Sail Sail, n. [OE. seil, AS. segel, segl; akin to D. zeil, OHG. segal, G. & Sw. segel, Icel. segl, Dan. seil. [root] 153.] 1. An extent of canvas or other fabric by means of which the wind is made serviceable as a power for propelling vessels through the water. [1913 Webster]

Behoves him now both sail and oar. --Milton. [1913 Webster]

2. Anything resembling a sail, or regarded as a sail. [1913 Webster]

3. A wing; a van. [Poetic] [1913 Webster]

Like an eagle soaring To weather his broad sails. --Spenser. [1913 Webster]

4. The extended surface of the arm of a windmill. [1913 Webster]

5. A sailing vessel; a vessel of any kind; a craft. [1913 Webster]

Note: In this sense, the plural has usually the same form as the singular; as, twenty sail were in sight. [1913 Webster]

6. A passage by a sailing vessel; a journey or excursion upon the water. [1913 Webster]

Note: Sails are of two general kinds, {fore-and-aft sails}, and {square sails}. Square sails are always bent to yards, with their foot lying across the line of the vessel. Fore-and-aft sails are set upon stays or gaffs with their foot in line with the keel. A fore-and-aft sail is triangular, or quadrilateral with the after leech longer than the fore leech. Square sails are quadrilateral, but not necessarily square. See Phrases under {Fore}, a., and {Square}, a.; also, {Bark}, {Brig}, {Schooner}, {Ship}, {Stay}. [1913 Webster]

{Sail burton} (Naut.), a purchase for hoisting sails aloft for bending.

{Sail fluke} (Zo["o]l.), the whiff.

{Sail hook}, a small hook used in making sails, to hold the seams square.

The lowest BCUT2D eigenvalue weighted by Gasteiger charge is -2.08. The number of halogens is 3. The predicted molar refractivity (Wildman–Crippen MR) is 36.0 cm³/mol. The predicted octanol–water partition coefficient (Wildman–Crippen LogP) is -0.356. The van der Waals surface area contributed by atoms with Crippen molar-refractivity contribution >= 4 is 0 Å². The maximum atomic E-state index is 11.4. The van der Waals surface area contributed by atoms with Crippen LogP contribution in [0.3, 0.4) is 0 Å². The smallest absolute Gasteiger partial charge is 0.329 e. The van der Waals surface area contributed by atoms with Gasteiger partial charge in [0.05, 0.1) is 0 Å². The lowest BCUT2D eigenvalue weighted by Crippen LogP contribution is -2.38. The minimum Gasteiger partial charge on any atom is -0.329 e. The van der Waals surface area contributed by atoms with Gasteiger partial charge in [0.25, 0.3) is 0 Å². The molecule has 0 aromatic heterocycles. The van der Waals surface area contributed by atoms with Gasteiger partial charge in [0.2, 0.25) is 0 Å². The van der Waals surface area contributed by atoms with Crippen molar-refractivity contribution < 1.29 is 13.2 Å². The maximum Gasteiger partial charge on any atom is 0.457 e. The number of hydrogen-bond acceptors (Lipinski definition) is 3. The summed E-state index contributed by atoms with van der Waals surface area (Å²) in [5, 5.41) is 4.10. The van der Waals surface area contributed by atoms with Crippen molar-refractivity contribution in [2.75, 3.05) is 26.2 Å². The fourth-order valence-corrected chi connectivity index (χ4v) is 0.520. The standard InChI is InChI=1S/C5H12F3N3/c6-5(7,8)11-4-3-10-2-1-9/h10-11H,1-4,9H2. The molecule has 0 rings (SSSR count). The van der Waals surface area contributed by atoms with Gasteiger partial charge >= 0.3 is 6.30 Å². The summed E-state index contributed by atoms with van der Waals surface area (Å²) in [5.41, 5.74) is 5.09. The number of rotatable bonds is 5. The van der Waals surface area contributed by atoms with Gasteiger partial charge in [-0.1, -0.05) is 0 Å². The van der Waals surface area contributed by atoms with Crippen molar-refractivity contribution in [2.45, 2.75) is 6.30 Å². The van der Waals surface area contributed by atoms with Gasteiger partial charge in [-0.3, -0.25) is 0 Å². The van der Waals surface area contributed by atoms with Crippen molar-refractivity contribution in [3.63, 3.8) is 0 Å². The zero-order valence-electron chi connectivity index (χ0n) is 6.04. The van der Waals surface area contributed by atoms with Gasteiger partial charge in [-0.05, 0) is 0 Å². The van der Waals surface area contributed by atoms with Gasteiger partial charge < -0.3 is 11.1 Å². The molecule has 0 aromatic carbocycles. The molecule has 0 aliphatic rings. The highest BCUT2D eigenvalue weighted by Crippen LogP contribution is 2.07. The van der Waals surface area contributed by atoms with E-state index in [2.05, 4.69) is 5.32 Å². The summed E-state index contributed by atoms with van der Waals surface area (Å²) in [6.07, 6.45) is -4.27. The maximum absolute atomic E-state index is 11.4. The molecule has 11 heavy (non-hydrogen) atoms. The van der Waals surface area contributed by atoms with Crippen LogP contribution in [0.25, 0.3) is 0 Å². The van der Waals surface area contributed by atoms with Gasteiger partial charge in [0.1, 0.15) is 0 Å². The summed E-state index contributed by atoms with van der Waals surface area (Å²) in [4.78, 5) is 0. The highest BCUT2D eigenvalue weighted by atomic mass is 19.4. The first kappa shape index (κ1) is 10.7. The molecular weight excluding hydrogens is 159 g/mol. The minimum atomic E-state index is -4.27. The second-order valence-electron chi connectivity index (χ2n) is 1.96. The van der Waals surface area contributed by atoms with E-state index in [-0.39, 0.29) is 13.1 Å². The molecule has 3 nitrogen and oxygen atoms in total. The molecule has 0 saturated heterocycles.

{Sail loft}, a loft or room where sails are cut out and made.

{Sail room} (Naut.), a room in a vessel where sails are stowed when not in use.

{Sail yard} (Naut.), the yard or spar on which a sail is extended.

{Shoulder-of-mutton sail} (Naut.), a triangular sail of peculiar form. It is chiefly used to set on a boat's mast.

{To crowd sail}. (Naut.) See under {Crowd}.

{To loose sails} (Naut.), to unfurl or spread sails.

{To make sail} (Naut.), to extend an additional quantity of sail.

{To set a sail} (Naut.), to extend or spread a sail to the wind.

{To set sail} (Naut.), to unfurl or spread the sails; hence, to begin a voyage.

{To shorten sail} (Naut.), to reduce the extent of sail, or take in a part.

{To strike sail} (Naut.), to lower the sails suddenly, as in saluting, or in sudden gusts of wind; hence, to acknowledge inferiority; to abate pretension.

{Under sail}, having the sails spread. [1913 Webster]

The Collaborative International Dictionary of English. 2000.

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